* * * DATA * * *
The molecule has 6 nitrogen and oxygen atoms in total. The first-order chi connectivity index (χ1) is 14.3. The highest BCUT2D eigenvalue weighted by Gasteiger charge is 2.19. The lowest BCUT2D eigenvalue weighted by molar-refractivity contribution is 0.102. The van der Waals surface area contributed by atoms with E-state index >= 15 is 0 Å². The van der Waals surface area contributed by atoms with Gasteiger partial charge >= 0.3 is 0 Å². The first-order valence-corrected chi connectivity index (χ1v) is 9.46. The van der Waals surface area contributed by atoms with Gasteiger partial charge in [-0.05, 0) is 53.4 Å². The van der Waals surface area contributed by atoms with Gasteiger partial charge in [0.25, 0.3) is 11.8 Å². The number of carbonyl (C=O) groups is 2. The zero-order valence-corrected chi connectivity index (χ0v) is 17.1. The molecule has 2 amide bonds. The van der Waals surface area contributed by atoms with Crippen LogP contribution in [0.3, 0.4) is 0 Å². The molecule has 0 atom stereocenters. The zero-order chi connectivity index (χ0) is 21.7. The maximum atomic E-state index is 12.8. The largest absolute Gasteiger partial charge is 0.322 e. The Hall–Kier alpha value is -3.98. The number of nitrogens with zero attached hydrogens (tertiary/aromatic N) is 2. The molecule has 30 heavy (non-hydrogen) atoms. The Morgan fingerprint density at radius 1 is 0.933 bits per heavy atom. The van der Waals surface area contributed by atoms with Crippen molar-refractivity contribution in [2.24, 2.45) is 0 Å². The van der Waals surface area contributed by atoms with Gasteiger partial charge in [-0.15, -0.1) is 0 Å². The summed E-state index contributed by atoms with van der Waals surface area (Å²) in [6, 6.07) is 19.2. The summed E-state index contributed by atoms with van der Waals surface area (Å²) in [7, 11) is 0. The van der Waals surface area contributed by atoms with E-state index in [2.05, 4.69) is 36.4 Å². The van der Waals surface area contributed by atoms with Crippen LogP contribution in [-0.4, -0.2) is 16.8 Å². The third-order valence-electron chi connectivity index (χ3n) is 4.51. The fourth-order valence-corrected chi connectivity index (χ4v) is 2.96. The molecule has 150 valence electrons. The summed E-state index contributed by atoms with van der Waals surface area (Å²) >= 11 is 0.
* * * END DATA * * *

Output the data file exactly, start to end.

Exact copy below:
The molecule has 6 nitrogen and oxygen atoms in total. The first-order chi connectivity index (χ1) is 14.3. The highest BCUT2D eigenvalue weighted by Gasteiger charge is 2.19. The lowest BCUT2D eigenvalue weighted by molar-refractivity contribution is 0.102. The van der Waals surface area contributed by atoms with E-state index >= 15 is 0 Å². The van der Waals surface area contributed by atoms with Gasteiger partial charge >= 0.3 is 0 Å². The first-order valence-corrected chi connectivity index (χ1v) is 9.46. The van der Waals surface area contributed by atoms with Gasteiger partial charge in [-0.05, 0) is 53.4 Å². The van der Waals surface area contributed by atoms with Gasteiger partial charge in [0.25, 0.3) is 11.8 Å². The number of carbonyl (C=O) groups is 2. The zero-order valence-corrected chi connectivity index (χ0v) is 17.1. The molecule has 2 amide bonds. The van der Waals surface area contributed by atoms with Crippen LogP contribution in [0.3, 0.4) is 0 Å². The molecule has 0 atom stereocenters. The zero-order chi connectivity index (χ0) is 21.7. The maximum atomic E-state index is 12.8. The largest absolute Gasteiger partial charge is 0.322 e. The Hall–Kier alpha value is -3.98. The number of nitrogens with zero attached hydrogens (tertiary/aromatic N) is 2. The molecule has 30 heavy (non-hydrogen) atoms. The Morgan fingerprint density at radius 1 is 0.933 bits per heavy atom. The van der Waals surface area contributed by atoms with Crippen molar-refractivity contribution in [2.24, 2.45) is 0 Å². The van der Waals surface area contributed by atoms with Gasteiger partial charge in [-0.15, -0.1) is 0 Å². The summed E-state index contributed by atoms with van der Waals surface area (Å²) in [6, 6.07) is 19.2. The summed E-state index contributed by atoms with van der Waals surface area (Å²) in [7, 11) is 0. The van der Waals surface area contributed by atoms with E-state index in [2.05, 4.69) is 36.4 Å². The van der Waals surface area contributed by atoms with Crippen LogP contribution in [-0.4, -0.2) is 16.8 Å². The third-order valence-electron chi connectivity index (χ3n) is 4.51. The fourth-order valence-corrected chi connectivity index (χ4v) is 2.96. The molecule has 150 valence electrons. The summed E-state index contributed by atoms with van der Waals surface area (Å²) >= 11 is 0.